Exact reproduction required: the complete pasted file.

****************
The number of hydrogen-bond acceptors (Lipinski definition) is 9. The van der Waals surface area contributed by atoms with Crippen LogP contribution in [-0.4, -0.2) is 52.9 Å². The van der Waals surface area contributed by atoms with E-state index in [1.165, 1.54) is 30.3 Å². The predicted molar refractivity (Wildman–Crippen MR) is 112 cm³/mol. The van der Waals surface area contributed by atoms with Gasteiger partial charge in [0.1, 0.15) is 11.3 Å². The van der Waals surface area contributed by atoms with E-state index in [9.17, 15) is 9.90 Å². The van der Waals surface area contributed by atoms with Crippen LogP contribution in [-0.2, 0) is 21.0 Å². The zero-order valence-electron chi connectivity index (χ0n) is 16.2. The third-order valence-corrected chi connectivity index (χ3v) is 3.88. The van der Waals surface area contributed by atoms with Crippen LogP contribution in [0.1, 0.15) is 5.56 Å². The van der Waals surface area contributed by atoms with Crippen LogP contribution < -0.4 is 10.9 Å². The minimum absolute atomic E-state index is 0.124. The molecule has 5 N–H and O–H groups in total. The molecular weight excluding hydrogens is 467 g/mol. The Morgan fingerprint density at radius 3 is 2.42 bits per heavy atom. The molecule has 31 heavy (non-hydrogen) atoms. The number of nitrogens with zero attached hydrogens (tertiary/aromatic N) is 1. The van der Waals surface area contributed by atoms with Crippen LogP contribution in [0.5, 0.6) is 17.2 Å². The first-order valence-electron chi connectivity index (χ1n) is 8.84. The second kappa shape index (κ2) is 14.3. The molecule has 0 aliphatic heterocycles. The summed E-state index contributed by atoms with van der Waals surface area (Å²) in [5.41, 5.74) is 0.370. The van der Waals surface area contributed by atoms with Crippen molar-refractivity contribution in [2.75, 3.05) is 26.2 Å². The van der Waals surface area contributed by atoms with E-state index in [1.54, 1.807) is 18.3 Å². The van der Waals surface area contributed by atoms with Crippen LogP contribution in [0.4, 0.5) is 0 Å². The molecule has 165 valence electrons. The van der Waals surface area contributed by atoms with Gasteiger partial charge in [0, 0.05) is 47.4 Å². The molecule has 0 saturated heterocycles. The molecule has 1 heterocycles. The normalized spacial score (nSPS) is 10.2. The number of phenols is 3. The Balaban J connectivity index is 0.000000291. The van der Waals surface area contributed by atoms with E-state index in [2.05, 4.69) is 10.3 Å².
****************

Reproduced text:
The number of hydrogen-bond acceptors (Lipinski definition) is 9. The van der Waals surface area contributed by atoms with Crippen LogP contribution in [-0.4, -0.2) is 52.9 Å². The van der Waals surface area contributed by atoms with E-state index in [1.165, 1.54) is 30.3 Å². The predicted molar refractivity (Wildman–Crippen MR) is 112 cm³/mol. The van der Waals surface area contributed by atoms with Gasteiger partial charge in [0.1, 0.15) is 11.3 Å². The van der Waals surface area contributed by atoms with E-state index in [9.17, 15) is 9.90 Å². The van der Waals surface area contributed by atoms with Crippen LogP contribution in [-0.2, 0) is 21.0 Å². The zero-order valence-electron chi connectivity index (χ0n) is 16.2. The third-order valence-corrected chi connectivity index (χ3v) is 3.88. The van der Waals surface area contributed by atoms with Crippen LogP contribution in [0.1, 0.15) is 5.56 Å². The van der Waals surface area contributed by atoms with Crippen LogP contribution < -0.4 is 10.9 Å². The minimum absolute atomic E-state index is 0.124. The molecule has 5 N–H and O–H groups in total. The molecular weight excluding hydrogens is 467 g/mol. The Morgan fingerprint density at radius 3 is 2.42 bits per heavy atom. The molecule has 31 heavy (non-hydrogen) atoms. The number of nitrogens with zero attached hydrogens (tertiary/aromatic N) is 1. The van der Waals surface area contributed by atoms with Crippen LogP contribution in [0.5, 0.6) is 17.2 Å². The first-order valence-electron chi connectivity index (χ1n) is 8.84. The second kappa shape index (κ2) is 14.3. The molecule has 0 aliphatic heterocycles. The summed E-state index contributed by atoms with van der Waals surface area (Å²) in [5.41, 5.74) is 0.370. The van der Waals surface area contributed by atoms with Crippen molar-refractivity contribution in [2.75, 3.05) is 26.2 Å². The van der Waals surface area contributed by atoms with E-state index in [1.54, 1.807) is 18.3 Å². The van der Waals surface area contributed by atoms with Crippen LogP contribution in [0.4, 0.5) is 0 Å². The molecule has 165 valence electrons. The van der Waals surface area contributed by atoms with Gasteiger partial charge in [0, 0.05) is 47.4 Å². The molecule has 0 saturated heterocycles. The molecule has 1 heterocycles. The normalized spacial score (nSPS) is 10.2. The number of phenols is 3. The Balaban J connectivity index is 0.000000291. The van der Waals surface area contributed by atoms with E-state index in [2.05, 4.69) is 10.3 Å².